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Shopping in Shanghai is a cultural experience in and of itself. Clothing from small local shops tends to come bedazzled and printed with nonsensical English phrases. These can be a fun souvenir for friends and family back home who will get a kick out of the "Chinglish" that is still so prevalent in Shanghai.
If gag gifts aren't going to cut it, there are plenty of options for heavy-duty shopping. The winding back alleys of Tianzifang are a nice place to while away an afternoon among art galleries, silk shops, and small souvenir stores. Tianzifang is an arts enclave that manages to retain its authenticity thanks to its shikumen houses, which epitomize 19th- and 20th-century Shanghai. There are plenty of cafes here, too, so you can break from shopping for afternoon tea.
Nanjing Xi Lu (or Nanjing West Road) offers an upscale shopping experience that rivals Chicago's Michigan Avenue and Paris' Champs-Élysées. From the cavernous Louis Vuitton on one corner to the several Gucci outlets flanking smaller Miu Miu, Tom Ford and Lacoste stores, this street drips with decadence, and you'll pay for it; the mark-ups in China are staggering. You'll also find some mid-range shops, including Zara, H&M and Gap, and price here are just slightly above those in the U.S. At the heart of this retail mecca is Plaza 66 — the ultimate convergence of luxury shopping. The five-story building is home to Hermès, Prada, Versace and flagships of stores like Dior and Cartier. Across the city, Pudong’s equivalent is the six-story IFC mall. Inside its diamond-like glass walls, peruse racks at Chanel, Burberry and Dolce & Gabbana.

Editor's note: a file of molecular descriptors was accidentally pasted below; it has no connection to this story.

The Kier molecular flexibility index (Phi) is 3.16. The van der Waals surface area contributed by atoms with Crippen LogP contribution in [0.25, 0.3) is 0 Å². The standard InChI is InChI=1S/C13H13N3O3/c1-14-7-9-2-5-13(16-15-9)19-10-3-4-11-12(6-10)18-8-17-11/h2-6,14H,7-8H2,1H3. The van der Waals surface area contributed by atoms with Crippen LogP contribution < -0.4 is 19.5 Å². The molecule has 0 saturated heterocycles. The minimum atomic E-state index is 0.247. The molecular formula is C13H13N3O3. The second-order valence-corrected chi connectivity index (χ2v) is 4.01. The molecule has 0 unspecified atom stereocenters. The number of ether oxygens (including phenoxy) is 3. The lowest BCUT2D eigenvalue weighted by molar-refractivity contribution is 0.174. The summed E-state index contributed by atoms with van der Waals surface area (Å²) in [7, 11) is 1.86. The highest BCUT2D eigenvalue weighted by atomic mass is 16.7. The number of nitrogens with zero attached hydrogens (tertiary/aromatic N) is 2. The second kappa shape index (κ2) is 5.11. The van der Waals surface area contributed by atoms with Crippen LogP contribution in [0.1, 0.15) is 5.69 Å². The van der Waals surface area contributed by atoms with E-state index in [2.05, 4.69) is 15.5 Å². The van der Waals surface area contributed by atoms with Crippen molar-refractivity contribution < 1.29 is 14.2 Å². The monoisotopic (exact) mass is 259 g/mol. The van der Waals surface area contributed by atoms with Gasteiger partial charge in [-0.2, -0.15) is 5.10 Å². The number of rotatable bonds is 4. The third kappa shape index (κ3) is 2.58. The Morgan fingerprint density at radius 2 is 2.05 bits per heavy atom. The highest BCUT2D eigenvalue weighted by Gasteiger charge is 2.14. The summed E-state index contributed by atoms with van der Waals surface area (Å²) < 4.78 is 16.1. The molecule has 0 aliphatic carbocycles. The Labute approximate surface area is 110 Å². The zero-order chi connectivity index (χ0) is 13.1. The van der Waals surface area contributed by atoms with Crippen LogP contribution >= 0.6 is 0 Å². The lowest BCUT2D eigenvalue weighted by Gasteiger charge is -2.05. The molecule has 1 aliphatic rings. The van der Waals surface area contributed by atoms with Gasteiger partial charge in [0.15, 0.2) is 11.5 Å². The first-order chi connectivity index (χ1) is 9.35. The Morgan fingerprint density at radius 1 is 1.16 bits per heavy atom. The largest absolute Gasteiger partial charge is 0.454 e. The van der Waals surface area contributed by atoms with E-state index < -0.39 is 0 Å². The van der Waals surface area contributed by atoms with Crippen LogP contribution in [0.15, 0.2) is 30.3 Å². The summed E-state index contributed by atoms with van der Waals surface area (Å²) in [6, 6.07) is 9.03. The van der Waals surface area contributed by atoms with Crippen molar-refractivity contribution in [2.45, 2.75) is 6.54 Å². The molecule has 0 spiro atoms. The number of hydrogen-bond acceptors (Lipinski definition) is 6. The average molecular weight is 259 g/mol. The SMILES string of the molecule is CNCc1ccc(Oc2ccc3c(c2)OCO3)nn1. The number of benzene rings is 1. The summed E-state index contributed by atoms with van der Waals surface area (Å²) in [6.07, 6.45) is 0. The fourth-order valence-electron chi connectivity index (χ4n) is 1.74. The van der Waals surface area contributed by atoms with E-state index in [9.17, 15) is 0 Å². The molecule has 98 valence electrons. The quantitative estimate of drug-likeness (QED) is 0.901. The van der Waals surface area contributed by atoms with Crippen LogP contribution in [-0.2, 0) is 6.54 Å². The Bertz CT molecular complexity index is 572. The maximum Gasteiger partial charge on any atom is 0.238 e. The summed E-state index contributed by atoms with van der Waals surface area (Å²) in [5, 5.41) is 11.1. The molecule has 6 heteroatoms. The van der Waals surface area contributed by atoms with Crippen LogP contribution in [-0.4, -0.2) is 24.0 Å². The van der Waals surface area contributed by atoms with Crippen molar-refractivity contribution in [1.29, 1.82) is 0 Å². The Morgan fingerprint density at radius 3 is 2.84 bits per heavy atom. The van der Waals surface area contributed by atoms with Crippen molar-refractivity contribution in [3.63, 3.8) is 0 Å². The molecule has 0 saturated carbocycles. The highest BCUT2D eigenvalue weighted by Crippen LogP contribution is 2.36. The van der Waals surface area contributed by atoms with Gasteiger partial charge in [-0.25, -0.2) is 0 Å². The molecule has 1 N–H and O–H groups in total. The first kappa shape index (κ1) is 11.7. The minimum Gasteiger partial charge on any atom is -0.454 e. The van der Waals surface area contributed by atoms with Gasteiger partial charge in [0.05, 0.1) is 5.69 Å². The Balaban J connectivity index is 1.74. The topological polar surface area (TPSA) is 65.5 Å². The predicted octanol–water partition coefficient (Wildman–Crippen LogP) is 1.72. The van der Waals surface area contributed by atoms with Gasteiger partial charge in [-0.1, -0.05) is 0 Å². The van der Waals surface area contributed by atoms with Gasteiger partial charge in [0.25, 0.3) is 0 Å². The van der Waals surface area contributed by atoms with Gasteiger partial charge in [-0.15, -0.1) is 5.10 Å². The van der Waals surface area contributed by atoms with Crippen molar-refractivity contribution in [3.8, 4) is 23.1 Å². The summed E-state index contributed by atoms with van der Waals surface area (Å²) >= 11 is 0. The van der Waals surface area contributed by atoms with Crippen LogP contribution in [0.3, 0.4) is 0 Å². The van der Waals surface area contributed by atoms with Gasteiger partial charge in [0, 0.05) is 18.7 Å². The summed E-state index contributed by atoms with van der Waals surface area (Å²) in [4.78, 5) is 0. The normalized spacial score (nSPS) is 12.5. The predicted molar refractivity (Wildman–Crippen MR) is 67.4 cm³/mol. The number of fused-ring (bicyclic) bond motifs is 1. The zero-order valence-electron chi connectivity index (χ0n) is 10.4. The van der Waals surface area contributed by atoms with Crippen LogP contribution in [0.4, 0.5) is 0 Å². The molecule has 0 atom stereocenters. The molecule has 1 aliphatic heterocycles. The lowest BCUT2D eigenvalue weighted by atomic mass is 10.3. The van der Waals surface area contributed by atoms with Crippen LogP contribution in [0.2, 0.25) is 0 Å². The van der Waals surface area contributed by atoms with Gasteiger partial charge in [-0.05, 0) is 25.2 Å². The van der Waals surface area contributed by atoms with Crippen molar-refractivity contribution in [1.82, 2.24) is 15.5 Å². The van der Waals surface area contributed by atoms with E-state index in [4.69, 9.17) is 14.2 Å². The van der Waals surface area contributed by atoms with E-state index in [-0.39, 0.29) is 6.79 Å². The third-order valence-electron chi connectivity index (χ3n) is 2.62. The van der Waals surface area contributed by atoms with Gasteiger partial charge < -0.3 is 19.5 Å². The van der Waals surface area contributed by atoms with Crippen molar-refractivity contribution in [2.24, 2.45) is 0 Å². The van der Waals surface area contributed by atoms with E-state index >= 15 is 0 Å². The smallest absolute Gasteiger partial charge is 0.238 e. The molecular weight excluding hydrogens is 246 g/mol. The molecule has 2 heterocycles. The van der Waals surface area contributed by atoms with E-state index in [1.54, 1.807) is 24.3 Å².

Although most tourists flock to the Bund to stroll the water, there are a few luxury shops hidden away. Visit the first floor of The Peninsula Shanghai to try on updated takes on the classic Chinese cheongsam in Shanghai Tang. Duck into an alleyway just off the Bund to get to the flagship boutique of Annabel Lee. The home-grown company specializes in embroidered silk scarves, purses, cosmetic bags and other lovely accessories. On your way back from the Bund, stroll down Fuzhou Lu, which is lined with stationary shops hawking cutesy stickers and calligraphy supplies in equal measures.
Shanghai may be known for its designer labels, but it's also known for its knock-offs. Located across the street from JW Marriott is the city’s most popular "fake market," where a lookalike Louis Vuitton or Longchamp purse can be purchased for what seems a pittance when compard to the real thing. Items here range from low-quality fakes to seemingly identical designer goods. Everything from watches to Ugg boots are available, but you must come prepared to haggle.